Rearrangement Inequality

The Rearrangement Inequality states that, if $A=\{a_1,a_2,\cdots,a_n\}$ is a permutation of a finite set (in fact, multiset) of real numbers and $B=\{b_1,b_2,\cdots,b_n\}$ is a permutation of another finite set of real numbers, the quantity $a_1b_1+a_2b_2+\cdots+a_nb_n$ is maximized when ${A}$ and ${B}$ are similarly sorted (that is, if $a_k$ is greater than or equal to exactly ${i}$ of the other members of $A$, then ${b_k}$ is also greater than or equal to exactly ${i}$ of the other members of $B$). Conversely, $a_1b_1+a_2b_2+\cdots+a_nb_n$ is minimized when $A$ and $B$ are oppositely sorted (that is, if $a_k$ is less than or equal to exactly ${i}$ of the other members of $A$, then ${b_k}$ is also greater than or equal to exactly ${i}$ of the other members $B$).


Introductory

Consider the following simple application: suppose you are involved in the hold-up of a convenience store. You note, as you are emptying the register, that there are different numbers of each denomination (penny, nickel, dime, quarter, dollar bill, five dollar bill, ten dollar bill and twenty dollar bill) in the register. When would your take be maximized? Certainly, you would hope that there would be the largest number of twenty dollar bills, then the next largest number of tens, etc. Meanwhile, you would find yourself very disappointed if there were more pennies than nickels, more nickels than dimes, and so on. This is a simple application of the rearrangement inequality. It is also an application of the greedy algorithm, so one possible interpretation of the rearrangement inequality is that sometimes, the greedy algorithm works.


Intermediate

Proof of the Rearrangement Inequality

The proof of the Rearrangment Inequality can be handled with proof by contradiction. Only the maximization form is proved here; the minimization proof is virtually identical.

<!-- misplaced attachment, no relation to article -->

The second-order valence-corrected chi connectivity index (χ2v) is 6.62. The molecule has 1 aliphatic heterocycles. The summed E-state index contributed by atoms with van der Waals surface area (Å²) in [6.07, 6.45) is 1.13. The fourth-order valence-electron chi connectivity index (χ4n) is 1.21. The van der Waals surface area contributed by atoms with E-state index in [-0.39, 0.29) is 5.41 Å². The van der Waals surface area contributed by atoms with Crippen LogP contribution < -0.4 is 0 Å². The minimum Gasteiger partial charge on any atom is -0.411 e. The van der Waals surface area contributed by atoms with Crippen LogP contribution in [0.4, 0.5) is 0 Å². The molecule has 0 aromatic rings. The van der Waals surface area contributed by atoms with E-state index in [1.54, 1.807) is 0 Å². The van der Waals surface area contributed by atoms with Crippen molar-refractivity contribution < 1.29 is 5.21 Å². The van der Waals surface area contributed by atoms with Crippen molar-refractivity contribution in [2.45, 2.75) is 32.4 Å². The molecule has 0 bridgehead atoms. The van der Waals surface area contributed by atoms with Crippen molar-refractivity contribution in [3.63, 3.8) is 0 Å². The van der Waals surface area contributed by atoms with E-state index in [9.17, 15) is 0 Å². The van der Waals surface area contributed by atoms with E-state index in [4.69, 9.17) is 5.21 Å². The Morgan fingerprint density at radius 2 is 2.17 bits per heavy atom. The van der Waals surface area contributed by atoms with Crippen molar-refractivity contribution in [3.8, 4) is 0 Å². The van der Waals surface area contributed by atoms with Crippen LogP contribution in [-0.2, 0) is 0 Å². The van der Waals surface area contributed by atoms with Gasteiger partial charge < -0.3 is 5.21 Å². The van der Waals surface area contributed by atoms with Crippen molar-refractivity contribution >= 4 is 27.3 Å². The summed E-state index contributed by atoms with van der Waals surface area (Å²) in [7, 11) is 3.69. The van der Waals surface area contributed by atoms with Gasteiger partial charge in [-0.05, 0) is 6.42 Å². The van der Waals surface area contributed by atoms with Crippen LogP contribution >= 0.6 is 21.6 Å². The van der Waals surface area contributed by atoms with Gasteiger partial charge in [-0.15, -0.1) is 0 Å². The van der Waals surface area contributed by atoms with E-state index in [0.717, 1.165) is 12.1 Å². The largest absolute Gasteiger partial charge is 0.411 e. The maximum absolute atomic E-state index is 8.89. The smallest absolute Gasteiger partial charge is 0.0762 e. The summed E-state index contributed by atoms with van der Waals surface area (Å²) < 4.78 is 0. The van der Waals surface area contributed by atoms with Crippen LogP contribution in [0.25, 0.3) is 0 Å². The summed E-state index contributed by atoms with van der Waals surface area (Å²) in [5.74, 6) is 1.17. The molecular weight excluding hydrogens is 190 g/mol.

Before we begin the proof properly, it is useful to consider the case where $n=2$. Without loss of generality, sort $A$ and $B$ so that $a_2 \geq a_1$ and $b_2\geq b_1$. By hypothesis, $(a_2-a_1)(b_2-b_1) \geq 0$. Expanding and taking some terms to the other side of the inequality, we get $a_1b_1+a_2b_2 \geq a_1b_2+a_2b_1$, as desired.

Now for the general case. Again, without loss of generality, set $a_1 \leq a_2 \leq \cdots \leq a_n$ and $b_1 \leq b_2 \leq \cdots \leq b_n$; and suppose the grouping that maximizes the desired sum of products is not the one that pairs ${a_1}$ with ${b_1}$, ${a_2}$ with ${b_2}$, and so on. This means that there is at least one instance where ${a_i}$ is paired with $b_j$ while $a_k$ is paired with ${b_l}$, where $i < j$ and $k > l$. However, using the technique seen above to prove the inequality for $n=2$, we can see that the sum of products can only increase if we instead pair ${a_i}$ with ${b_l}$ and $a_k$ with $b_j$ (unless both a's or both b's are equal, in which case either we can choose another pair of products or note that the current arrangement is actually identical to the desired one), which contradicts our assumption that the arrangement we had was already the largest one.

Uses

The Rearrangement Inequality has a wide range of uses, from MathCounts level optimization problems to Olympiad level inequality problems. A relatively simple example of its use in solving higher-level problems is found in the proof of Chebyshev's Inequality. It is particularly useful in that it does not require any terms of either sequence to be positive or negative, unlike the power-mean family of inequalities.

See Also

External Links

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